Observer altitude         (km):  276700025.580291
             ID of surface point plate:       154969
           Sub-observer point on ellipsoidal surface:
             Planetocentric Longitude (deg):  68.184433
             Planetocentric Latitude  (deg):  -22.013938
             Radius                    (km):  11.111635
             Observer altitude         (km):  276700025.373214

           Method =Ellipsoid near point

           Sub-observer point on plate model surface:
             Planetocentric Longitude (deg):  62.358996
             Planetocentric Latitude  (deg):  -13.611694
             Radius                    (km):  11.189797
             Observer altitude         (km):  276700025.467226
             ID of surface point plate:       182987
           Sub-observer point on ellipsoidal surface:
             Planetocentric Longitude (deg):  62.501544
             Planetocentric Latitude  (deg):  -13.828255
             Radius                    (km):  11.480112
             Observer altitude         (km):  276700025.172491

         abcorr = CN+S

           Method =Intercept

           Sub-observer point on plate model surface:
             Planetocentric Longitude (deg):  80.397649
             Planetocentric Latitude  (deg):  -22.012145
             Radius                    (km):  11.102641
             Observer altitude         (km):  276710248.420206
             ID of surface point plate:       161027
           Sub-observer point on ellipsoidal surface:
             Planetocentric Longitude (deg):  80.397649
             Planetocentric Latitude  (deg):  -22.012145
             Radius                    (km):  10.997901
             Observer altitude         (km):  276710248.524541

           Method =Ellipsoid near point

           Sub-observer point on plate model surface:
             Planetocentric Longitude (deg):  77.596717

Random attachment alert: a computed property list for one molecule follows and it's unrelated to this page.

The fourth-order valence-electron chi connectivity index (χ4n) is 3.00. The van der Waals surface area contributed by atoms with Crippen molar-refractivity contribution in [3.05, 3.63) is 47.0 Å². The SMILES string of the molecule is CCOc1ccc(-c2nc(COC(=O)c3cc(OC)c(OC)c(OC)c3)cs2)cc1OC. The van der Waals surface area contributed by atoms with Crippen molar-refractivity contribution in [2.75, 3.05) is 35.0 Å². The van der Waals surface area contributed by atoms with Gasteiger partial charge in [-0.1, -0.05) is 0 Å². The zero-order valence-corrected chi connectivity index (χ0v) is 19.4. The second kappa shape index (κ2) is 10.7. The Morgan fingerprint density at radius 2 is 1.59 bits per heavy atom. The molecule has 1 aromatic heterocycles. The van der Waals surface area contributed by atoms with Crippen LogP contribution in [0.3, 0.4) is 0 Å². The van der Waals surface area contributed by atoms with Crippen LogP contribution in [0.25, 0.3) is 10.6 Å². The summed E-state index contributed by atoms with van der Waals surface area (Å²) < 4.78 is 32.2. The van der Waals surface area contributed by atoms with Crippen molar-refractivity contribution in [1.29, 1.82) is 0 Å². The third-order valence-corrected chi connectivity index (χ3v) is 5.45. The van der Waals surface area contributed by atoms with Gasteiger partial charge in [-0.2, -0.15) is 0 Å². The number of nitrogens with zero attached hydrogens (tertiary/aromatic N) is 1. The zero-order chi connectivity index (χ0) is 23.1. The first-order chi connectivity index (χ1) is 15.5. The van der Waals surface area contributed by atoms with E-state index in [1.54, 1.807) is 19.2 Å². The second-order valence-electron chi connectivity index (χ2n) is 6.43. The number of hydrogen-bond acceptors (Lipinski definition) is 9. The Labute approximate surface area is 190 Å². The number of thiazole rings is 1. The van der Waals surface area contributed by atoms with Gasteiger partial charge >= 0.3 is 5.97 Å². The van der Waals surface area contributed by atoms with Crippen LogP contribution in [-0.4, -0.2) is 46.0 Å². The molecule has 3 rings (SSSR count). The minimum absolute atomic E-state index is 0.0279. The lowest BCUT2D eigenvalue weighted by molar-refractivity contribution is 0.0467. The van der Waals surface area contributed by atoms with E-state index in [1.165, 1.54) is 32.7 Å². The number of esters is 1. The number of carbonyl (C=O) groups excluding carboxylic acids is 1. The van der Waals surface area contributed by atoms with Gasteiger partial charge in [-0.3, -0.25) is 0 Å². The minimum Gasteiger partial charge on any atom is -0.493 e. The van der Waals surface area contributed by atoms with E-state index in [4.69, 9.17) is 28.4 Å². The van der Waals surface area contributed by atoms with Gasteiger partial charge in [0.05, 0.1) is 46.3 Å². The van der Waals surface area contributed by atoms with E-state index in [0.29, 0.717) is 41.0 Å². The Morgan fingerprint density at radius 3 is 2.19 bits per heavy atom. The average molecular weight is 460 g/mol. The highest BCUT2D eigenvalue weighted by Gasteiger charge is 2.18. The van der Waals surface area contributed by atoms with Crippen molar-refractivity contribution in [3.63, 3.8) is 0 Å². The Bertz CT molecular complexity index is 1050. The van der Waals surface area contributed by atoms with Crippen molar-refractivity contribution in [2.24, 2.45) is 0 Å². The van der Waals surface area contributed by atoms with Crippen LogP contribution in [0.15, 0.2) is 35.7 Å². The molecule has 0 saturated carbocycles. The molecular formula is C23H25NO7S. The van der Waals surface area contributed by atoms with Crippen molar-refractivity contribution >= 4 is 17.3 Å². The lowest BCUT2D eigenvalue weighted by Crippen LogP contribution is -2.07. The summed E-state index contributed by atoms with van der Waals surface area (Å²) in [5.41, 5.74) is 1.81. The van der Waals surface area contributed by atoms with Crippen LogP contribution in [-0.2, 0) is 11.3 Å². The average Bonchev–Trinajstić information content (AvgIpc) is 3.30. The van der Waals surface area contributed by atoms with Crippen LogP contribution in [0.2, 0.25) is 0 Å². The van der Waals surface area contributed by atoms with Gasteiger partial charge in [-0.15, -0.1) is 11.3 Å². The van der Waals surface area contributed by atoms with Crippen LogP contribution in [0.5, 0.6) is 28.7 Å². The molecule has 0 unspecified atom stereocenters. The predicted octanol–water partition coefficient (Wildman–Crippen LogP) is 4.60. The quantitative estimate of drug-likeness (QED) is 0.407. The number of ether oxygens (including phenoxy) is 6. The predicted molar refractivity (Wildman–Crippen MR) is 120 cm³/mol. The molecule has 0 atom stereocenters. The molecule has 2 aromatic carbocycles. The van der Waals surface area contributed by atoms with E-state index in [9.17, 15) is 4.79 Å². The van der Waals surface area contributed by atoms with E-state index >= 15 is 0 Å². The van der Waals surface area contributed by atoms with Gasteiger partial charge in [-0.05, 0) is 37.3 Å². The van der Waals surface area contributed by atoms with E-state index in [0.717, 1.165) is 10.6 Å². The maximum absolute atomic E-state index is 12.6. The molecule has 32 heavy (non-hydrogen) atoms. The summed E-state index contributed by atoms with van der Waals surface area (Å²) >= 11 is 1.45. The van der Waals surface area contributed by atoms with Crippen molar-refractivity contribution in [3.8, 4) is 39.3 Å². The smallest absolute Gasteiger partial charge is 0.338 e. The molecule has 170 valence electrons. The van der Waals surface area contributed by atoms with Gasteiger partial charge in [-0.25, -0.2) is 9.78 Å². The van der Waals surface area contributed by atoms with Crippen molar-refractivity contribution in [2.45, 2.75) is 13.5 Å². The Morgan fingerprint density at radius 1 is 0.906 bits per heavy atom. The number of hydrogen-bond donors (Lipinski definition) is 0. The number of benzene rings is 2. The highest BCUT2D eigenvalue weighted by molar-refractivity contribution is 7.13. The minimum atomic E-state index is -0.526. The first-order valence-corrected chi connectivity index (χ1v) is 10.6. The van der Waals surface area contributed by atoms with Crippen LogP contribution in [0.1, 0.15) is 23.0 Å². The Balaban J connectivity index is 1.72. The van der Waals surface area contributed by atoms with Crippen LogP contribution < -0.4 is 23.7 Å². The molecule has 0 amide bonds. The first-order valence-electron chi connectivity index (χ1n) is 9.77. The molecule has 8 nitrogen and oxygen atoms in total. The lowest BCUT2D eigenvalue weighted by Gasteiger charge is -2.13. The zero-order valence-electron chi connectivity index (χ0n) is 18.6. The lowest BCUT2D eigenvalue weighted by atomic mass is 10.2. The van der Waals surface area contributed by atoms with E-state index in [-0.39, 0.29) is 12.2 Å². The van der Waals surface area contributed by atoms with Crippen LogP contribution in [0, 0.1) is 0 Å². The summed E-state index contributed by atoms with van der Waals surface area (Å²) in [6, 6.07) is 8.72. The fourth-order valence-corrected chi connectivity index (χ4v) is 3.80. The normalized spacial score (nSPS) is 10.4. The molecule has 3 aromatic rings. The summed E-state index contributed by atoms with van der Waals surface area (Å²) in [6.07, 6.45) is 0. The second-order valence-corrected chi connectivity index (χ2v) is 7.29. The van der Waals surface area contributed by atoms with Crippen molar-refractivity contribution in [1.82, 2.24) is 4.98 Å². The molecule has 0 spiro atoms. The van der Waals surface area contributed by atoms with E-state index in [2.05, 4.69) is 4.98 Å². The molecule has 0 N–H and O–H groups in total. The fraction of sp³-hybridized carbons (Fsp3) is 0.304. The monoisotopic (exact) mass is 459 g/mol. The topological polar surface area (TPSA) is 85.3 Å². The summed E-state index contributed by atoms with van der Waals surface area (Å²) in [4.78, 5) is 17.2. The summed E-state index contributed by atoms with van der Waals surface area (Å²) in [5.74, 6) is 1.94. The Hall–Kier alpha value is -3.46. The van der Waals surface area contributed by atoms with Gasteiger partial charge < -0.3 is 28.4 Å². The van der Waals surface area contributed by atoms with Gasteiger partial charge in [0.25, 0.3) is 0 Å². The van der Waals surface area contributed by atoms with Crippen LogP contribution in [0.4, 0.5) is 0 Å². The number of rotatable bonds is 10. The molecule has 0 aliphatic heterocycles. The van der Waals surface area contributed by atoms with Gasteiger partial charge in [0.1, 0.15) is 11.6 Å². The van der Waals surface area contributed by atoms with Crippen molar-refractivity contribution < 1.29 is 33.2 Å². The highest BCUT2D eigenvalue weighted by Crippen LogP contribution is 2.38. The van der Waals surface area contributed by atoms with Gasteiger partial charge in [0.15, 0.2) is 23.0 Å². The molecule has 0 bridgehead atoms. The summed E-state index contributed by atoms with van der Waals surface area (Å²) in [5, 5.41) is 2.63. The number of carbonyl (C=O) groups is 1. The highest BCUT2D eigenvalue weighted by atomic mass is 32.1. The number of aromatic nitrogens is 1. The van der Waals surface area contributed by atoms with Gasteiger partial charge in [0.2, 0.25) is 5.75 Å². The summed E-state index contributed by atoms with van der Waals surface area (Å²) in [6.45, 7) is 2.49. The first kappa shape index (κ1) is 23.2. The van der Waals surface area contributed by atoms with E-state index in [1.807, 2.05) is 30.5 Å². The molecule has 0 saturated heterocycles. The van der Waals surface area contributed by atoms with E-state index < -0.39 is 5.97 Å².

Planetocentric Latitude  (deg):  -14.326159
             Radius                    (km):  11.278719
             Observer altitude         (km):  276710248.357560
             ID of surface point plate:       184540
           Sub-observer point on ellipsoidal surface:
             Planetocentric Longitude (deg):  77.592521
             Planetocentric Latitude  (deg):  -14.314136
             Radius                    (km):  11.261264
             Observer altitude         (km):  276710248.374842

                ...

Particulars


   cspice_subpt_pl02 computes the sub-observer point (abbreviated as
   "sub-point") on a target body. cspice_subpt_pl02 also determines the
   distance from the observer to the sub-observer point.

   Sub-point Definitions
   =====================

   This routine offers two ways of defining the sub-point:

      - The 'intercept' method. In general, this definition
        calls for defining a ray emanating from the observer and
        passing through the center of the target body.  The intercept
        on the first plate (the one closest to the observer) hit by this
        ray is the sub-point.

        The details of this definition are a bit more complex, because
        this routine handles the case where the observer is inside the
        target.  In such cases, the sub-point is actually the point
        that would be obtained by scaling up the target center-
        observer vector so as to place the observer outside the target,
        then computing the sub-point in the usual way.  This handling
        of the interior observer case prevents an observer location
        that is slightly below the surface from accidentally being